Article | December 21, 2020
Machine learning — a branch of artificial intelligence that gives computer systems the ability to automatically improve and learn from experience — has been making serious waves for the last few years. More recently, though, the applications for smartphones and other small screen experiences have started to take shape, driving the way millions interact with their mobile devices.
Yes, Your Mobile Devices are Becoming Smarter
So what do these innovations means for your business? Machine learning can, essentially, make your smartphone “smarter” by improving a host of functions and processes instantly. In fact, most smartphones are already using some type of machine learning or intelligent automation application that aids mobile devices in becoming more efficient and effective. Predictive text messaging, for example, is one such application that’s already become part of the mobile vernacular — chances are, you use it daily without thinking twice.
As a whole, businesses are ramping up their machine learning investment, meaning we’ll be seeing more of this technology — and more accessible versions of this technology — in the coming months and years. For each generation, there’s an added level of intuitiveness when it comes to mobile technology — your current smartphone is smarter than the computers that helped bring man to the moon, in many ways. From that end, how advanced will our mobile devices be in another 10 or 20 years? Smartphones could be paving the way for Robotic Process Automation (RPA) and evolving the very way many industries work.
What’s Next for Mobile Machine Learning
Historically, machine learning requires a tremendous amount of power — power mobile devices simply didn’t have. However, businesses can now install special chips in drones, automobiles and smartphones enabling them to consume 90 percent less power. As a result, mobile devices — even without an internet connection — can perform a variety of once-complex tasks, including:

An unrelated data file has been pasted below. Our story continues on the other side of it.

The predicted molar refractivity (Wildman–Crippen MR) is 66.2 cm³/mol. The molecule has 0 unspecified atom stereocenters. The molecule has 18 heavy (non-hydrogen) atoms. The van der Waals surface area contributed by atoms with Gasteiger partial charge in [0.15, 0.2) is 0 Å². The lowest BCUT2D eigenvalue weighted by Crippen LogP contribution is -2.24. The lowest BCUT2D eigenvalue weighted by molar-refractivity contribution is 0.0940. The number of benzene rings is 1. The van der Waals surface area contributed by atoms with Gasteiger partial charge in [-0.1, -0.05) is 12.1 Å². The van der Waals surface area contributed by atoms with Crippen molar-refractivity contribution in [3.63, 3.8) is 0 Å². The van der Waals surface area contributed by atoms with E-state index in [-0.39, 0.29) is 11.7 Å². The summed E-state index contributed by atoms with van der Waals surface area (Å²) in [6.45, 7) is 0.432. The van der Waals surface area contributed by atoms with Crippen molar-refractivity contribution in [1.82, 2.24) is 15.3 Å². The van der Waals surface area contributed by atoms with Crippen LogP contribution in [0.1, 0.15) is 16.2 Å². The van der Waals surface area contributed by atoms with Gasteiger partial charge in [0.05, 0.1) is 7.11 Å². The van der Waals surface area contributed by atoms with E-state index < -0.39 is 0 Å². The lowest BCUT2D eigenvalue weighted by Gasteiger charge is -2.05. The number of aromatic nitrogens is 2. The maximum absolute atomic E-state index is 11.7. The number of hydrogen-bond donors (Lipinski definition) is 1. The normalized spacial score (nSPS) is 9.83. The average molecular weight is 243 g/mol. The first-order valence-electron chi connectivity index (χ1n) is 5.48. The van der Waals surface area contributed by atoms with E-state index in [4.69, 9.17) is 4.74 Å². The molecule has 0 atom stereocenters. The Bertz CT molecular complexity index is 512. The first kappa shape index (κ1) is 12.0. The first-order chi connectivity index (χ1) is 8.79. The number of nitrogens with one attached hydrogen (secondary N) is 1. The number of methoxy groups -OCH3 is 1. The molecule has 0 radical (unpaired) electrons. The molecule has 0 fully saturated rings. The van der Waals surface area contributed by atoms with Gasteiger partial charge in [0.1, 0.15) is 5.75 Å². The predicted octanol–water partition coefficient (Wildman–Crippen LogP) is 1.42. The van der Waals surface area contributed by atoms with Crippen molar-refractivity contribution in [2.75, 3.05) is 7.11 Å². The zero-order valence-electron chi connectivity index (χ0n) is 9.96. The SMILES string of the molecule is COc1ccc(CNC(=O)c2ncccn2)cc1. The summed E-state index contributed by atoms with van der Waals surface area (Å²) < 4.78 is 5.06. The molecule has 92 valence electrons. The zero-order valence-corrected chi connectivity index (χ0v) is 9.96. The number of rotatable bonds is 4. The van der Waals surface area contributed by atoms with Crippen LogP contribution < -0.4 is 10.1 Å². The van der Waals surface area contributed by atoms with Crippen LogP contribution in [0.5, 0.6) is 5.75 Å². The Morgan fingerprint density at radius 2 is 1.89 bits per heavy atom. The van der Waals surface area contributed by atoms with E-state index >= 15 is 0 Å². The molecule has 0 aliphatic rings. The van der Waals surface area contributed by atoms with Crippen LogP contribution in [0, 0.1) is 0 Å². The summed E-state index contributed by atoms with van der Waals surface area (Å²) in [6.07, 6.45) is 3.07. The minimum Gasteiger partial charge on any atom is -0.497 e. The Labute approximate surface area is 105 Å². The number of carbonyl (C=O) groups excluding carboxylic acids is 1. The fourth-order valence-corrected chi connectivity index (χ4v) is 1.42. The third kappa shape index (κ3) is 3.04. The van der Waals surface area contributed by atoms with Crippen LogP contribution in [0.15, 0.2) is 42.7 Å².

Virtual / Augmented Reality
Smarter Camera Functionalities
Improved Device Security
Going forward, envelope-pushers are driving towards even bigger, better, more sophisticated applications — think motion control and navigation, diagnosing and analyzing sensory data and more. Interactivity or perceptual interfaces are also capabilities that the new applications are expected to be equipped with, giving mobile devices seemingly endless capabilities.
Due to these unique benefits, machine learning on small devices is clearly becoming a priority for businesses.
Article | March 4, 2020
A Gartner prediction says 85% of our interactions will be handled by bots by the end of 2020 diminishing the use of human power. Nearly 50% of businesses are planning to invest in chatbots rather than developing mobile apps. Chatbots aren’t new technologies. It has been here since the 1960s and the 1970s. An AI psychotherapist chatbot Eliza that mimicked human suffering with schizophrenia is one of the biggest examples of bot existence. A robot that chats; “hi there, we are here to help you with whatever you need.” This is the kind of typical friendly chatbot you’ll find popping out a traveling site or another site that you’re seeking for information
Article | August 14, 2020
Red Hat is continually innovating and part of that innovation includes researching and striving to solve the problems our customers face. That innovation is driven through the Office of the CTO and includes OpenShift, OpenShift Container Storage and use cases such as the hybrid cloud, privacy concerns in AI, and data caching. We recently interviewed Hugh Brock, research director for the office of the CTO, here at Red Hat about these very topics.
Article | July 26, 2020
Are self-driving cars safe? As the automotive industry moves towards higher levels of automation, it’s important for the answer to this question to always be yes. At TomTom, it’s our vision to create a safe, connected and autonomous world – and a big role in making autonomous driving safer is played by ADAS and HD maps. Maps – ADAS and HD – are one of the four pillars of autonomous driving. Together with onboard sensors, driving policy and actuators, they form the technology that enables automated and autonomous driving. HD maps specifically improve localization to centimeter-level accuracy and sensor perception, which leads to safer path planning by automated driving systems.